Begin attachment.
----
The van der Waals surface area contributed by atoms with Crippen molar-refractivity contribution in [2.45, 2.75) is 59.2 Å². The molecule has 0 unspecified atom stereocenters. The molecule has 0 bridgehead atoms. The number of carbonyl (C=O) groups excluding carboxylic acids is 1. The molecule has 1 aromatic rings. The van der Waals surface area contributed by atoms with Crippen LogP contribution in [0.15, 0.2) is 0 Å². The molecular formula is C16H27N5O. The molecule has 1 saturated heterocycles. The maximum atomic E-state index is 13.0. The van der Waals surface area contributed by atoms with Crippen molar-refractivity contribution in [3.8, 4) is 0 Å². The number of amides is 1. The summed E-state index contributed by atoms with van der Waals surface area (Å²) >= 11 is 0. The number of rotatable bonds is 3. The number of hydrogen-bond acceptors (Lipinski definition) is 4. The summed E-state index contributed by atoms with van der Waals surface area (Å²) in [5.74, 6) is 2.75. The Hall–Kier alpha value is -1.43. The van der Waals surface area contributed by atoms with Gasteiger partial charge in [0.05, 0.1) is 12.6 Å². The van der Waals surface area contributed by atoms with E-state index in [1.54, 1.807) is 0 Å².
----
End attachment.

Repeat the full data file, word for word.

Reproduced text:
The van der Waals surface area contributed by atoms with Crippen molar-refractivity contribution in [2.45, 2.75) is 59.2 Å². The molecule has 0 unspecified atom stereocenters. The molecule has 0 bridgehead atoms. The number of carbonyl (C=O) groups excluding carboxylic acids is 1. The molecule has 1 aromatic rings. The van der Waals surface area contributed by atoms with Crippen LogP contribution in [0.15, 0.2) is 0 Å². The molecular formula is C16H27N5O. The molecule has 1 saturated heterocycles. The maximum atomic E-state index is 13.0. The van der Waals surface area contributed by atoms with Crippen molar-refractivity contribution in [3.8, 4) is 0 Å². The number of amides is 1. The summed E-state index contributed by atoms with van der Waals surface area (Å²) >= 11 is 0. The number of rotatable bonds is 3. The number of hydrogen-bond acceptors (Lipinski definition) is 4. The summed E-state index contributed by atoms with van der Waals surface area (Å²) in [5.74, 6) is 2.75. The Hall–Kier alpha value is -1.43. The van der Waals surface area contributed by atoms with Gasteiger partial charge in [0.05, 0.1) is 12.6 Å². The van der Waals surface area contributed by atoms with E-state index in [1.54, 1.807) is 0 Å².